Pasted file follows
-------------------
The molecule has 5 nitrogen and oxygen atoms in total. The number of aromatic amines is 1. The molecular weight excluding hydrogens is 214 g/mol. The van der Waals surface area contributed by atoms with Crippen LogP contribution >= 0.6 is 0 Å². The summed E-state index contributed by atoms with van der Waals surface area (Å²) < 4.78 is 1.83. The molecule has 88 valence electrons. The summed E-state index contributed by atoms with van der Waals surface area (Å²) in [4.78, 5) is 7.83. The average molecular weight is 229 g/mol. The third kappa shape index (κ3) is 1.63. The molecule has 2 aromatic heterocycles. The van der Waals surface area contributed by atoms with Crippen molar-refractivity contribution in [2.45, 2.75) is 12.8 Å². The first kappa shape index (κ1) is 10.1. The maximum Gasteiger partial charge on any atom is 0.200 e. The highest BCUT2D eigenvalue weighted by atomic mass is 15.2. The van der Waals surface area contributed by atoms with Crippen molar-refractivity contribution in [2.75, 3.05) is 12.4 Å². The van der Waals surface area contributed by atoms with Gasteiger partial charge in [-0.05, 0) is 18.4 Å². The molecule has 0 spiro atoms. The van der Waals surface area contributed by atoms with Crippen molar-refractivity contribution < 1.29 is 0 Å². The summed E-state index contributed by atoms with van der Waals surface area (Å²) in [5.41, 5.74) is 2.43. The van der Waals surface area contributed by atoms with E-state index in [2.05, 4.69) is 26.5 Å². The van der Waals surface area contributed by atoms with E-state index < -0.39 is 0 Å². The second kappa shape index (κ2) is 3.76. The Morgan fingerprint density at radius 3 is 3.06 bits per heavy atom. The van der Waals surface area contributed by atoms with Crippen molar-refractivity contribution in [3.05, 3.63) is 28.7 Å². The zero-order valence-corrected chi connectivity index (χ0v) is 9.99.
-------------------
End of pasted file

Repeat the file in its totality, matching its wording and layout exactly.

The molecule has 5 nitrogen and oxygen atoms in total. The number of aromatic amines is 1. The molecular weight excluding hydrogens is 214 g/mol. The van der Waals surface area contributed by atoms with Crippen LogP contribution >= 0.6 is 0 Å². The summed E-state index contributed by atoms with van der Waals surface area (Å²) < 4.78 is 1.83. The molecule has 88 valence electrons. The summed E-state index contributed by atoms with van der Waals surface area (Å²) in [4.78, 5) is 7.83. The average molecular weight is 229 g/mol. The third kappa shape index (κ3) is 1.63. The molecule has 2 aromatic heterocycles. The van der Waals surface area contributed by atoms with Crippen molar-refractivity contribution in [2.45, 2.75) is 12.8 Å². The first kappa shape index (κ1) is 10.1. The maximum Gasteiger partial charge on any atom is 0.200 e. The highest BCUT2D eigenvalue weighted by atomic mass is 15.2. The van der Waals surface area contributed by atoms with Crippen molar-refractivity contribution in [2.75, 3.05) is 12.4 Å². The van der Waals surface area contributed by atoms with Gasteiger partial charge in [-0.05, 0) is 18.4 Å². The molecule has 0 spiro atoms. The van der Waals surface area contributed by atoms with Crippen molar-refractivity contribution < 1.29 is 0 Å². The summed E-state index contributed by atoms with van der Waals surface area (Å²) in [5.41, 5.74) is 2.43. The van der Waals surface area contributed by atoms with E-state index in [2.05, 4.69) is 26.5 Å². The van der Waals surface area contributed by atoms with E-state index < -0.39 is 0 Å². The second kappa shape index (κ2) is 3.76. The Morgan fingerprint density at radius 3 is 3.06 bits per heavy atom. The van der Waals surface area contributed by atoms with Crippen molar-refractivity contribution in [3.05, 3.63) is 28.7 Å². The zero-order valence-corrected chi connectivity index (χ0v) is 9.99.